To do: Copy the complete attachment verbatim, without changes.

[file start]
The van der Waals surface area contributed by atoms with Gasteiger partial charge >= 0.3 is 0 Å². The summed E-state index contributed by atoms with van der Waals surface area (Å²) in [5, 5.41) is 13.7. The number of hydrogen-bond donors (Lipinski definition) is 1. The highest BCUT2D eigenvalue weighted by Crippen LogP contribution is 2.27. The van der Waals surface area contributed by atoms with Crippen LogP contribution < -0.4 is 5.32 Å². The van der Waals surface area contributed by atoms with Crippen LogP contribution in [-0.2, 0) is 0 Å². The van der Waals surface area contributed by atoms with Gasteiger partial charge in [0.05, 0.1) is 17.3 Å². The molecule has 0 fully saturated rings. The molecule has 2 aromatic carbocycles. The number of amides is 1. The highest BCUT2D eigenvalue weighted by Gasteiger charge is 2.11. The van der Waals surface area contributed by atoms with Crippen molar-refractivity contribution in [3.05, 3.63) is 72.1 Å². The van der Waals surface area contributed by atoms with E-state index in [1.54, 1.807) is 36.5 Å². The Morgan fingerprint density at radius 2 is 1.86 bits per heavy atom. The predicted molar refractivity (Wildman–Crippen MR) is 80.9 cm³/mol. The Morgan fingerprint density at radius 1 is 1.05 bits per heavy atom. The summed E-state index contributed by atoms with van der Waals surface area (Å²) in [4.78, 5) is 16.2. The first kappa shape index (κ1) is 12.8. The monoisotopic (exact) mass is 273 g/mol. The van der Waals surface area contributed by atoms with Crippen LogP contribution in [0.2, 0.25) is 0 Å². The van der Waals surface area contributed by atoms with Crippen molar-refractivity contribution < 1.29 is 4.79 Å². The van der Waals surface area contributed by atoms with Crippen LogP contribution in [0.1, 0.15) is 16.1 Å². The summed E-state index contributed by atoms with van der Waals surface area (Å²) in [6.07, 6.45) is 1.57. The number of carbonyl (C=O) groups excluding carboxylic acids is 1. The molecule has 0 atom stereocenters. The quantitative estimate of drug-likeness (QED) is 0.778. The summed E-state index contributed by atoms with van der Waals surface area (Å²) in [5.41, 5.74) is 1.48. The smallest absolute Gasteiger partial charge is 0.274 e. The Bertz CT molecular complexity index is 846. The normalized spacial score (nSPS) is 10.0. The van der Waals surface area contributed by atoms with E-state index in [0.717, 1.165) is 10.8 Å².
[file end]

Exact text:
The van der Waals surface area contributed by atoms with Gasteiger partial charge >= 0.3 is 0 Å². The summed E-state index contributed by atoms with van der Waals surface area (Å²) in [5, 5.41) is 13.7. The number of hydrogen-bond donors (Lipinski definition) is 1. The highest BCUT2D eigenvalue weighted by Crippen LogP contribution is 2.27. The van der Waals surface area contributed by atoms with Crippen LogP contribution < -0.4 is 5.32 Å². The van der Waals surface area contributed by atoms with Crippen LogP contribution in [-0.2, 0) is 0 Å². The van der Waals surface area contributed by atoms with Gasteiger partial charge in [0.05, 0.1) is 17.3 Å². The molecule has 0 fully saturated rings. The molecule has 2 aromatic carbocycles. The number of amides is 1. The highest BCUT2D eigenvalue weighted by Gasteiger charge is 2.11. The van der Waals surface area contributed by atoms with Crippen molar-refractivity contribution in [3.05, 3.63) is 72.1 Å². The van der Waals surface area contributed by atoms with E-state index in [1.54, 1.807) is 36.5 Å². The Morgan fingerprint density at radius 2 is 1.86 bits per heavy atom. The predicted molar refractivity (Wildman–Crippen MR) is 80.9 cm³/mol. The Morgan fingerprint density at radius 1 is 1.05 bits per heavy atom. The summed E-state index contributed by atoms with van der Waals surface area (Å²) in [4.78, 5) is 16.2. The first kappa shape index (κ1) is 12.8. The monoisotopic (exact) mass is 273 g/mol. The van der Waals surface area contributed by atoms with Crippen LogP contribution in [0.2, 0.25) is 0 Å². The van der Waals surface area contributed by atoms with Crippen molar-refractivity contribution < 1.29 is 4.79 Å². The van der Waals surface area contributed by atoms with Crippen LogP contribution in [0.1, 0.15) is 16.1 Å². The summed E-state index contributed by atoms with van der Waals surface area (Å²) in [6.07, 6.45) is 1.57. The number of carbonyl (C=O) groups excluding carboxylic acids is 1. The molecule has 0 atom stereocenters. The quantitative estimate of drug-likeness (QED) is 0.778. The summed E-state index contributed by atoms with van der Waals surface area (Å²) in [5.41, 5.74) is 1.48. The smallest absolute Gasteiger partial charge is 0.274 e. The Bertz CT molecular complexity index is 846. The normalized spacial score (nSPS) is 10.0. The van der Waals surface area contributed by atoms with E-state index in [0.717, 1.165) is 10.8 Å².